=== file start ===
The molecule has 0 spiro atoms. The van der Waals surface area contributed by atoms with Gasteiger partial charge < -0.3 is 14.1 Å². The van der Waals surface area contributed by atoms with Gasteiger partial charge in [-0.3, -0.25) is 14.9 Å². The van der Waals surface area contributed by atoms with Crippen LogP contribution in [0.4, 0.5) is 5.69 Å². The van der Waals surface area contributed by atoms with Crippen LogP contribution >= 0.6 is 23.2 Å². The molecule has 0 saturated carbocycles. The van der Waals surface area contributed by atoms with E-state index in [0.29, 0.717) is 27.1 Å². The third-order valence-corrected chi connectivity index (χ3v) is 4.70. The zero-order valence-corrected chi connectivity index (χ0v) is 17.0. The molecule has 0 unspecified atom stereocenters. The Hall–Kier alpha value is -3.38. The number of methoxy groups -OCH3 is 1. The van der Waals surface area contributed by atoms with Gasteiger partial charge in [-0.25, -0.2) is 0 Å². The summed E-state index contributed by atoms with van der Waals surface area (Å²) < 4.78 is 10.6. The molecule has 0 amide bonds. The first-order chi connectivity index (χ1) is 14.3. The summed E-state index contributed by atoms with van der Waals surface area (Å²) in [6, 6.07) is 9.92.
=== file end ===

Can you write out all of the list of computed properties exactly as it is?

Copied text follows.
The molecule has 0 spiro atoms. The van der Waals surface area contributed by atoms with Gasteiger partial charge < -0.3 is 14.1 Å². The van der Waals surface area contributed by atoms with Gasteiger partial charge in [-0.3, -0.25) is 14.9 Å². The van der Waals surface area contributed by atoms with Crippen LogP contribution in [0.4, 0.5) is 5.69 Å². The van der Waals surface area contributed by atoms with Crippen LogP contribution >= 0.6 is 23.2 Å². The molecule has 0 saturated carbocycles. The van der Waals surface area contributed by atoms with E-state index in [0.29, 0.717) is 27.1 Å². The third-order valence-corrected chi connectivity index (χ3v) is 4.70. The zero-order valence-corrected chi connectivity index (χ0v) is 17.0. The molecule has 0 unspecified atom stereocenters. The Hall–Kier alpha value is -3.38. The number of methoxy groups -OCH3 is 1. The van der Waals surface area contributed by atoms with Gasteiger partial charge in [-0.25, -0.2) is 0 Å². The summed E-state index contributed by atoms with van der Waals surface area (Å²) < 4.78 is 10.6. The molecule has 0 amide bonds. The first-order chi connectivity index (χ1) is 14.3. The summed E-state index contributed by atoms with van der Waals surface area (Å²) in [6, 6.07) is 9.92.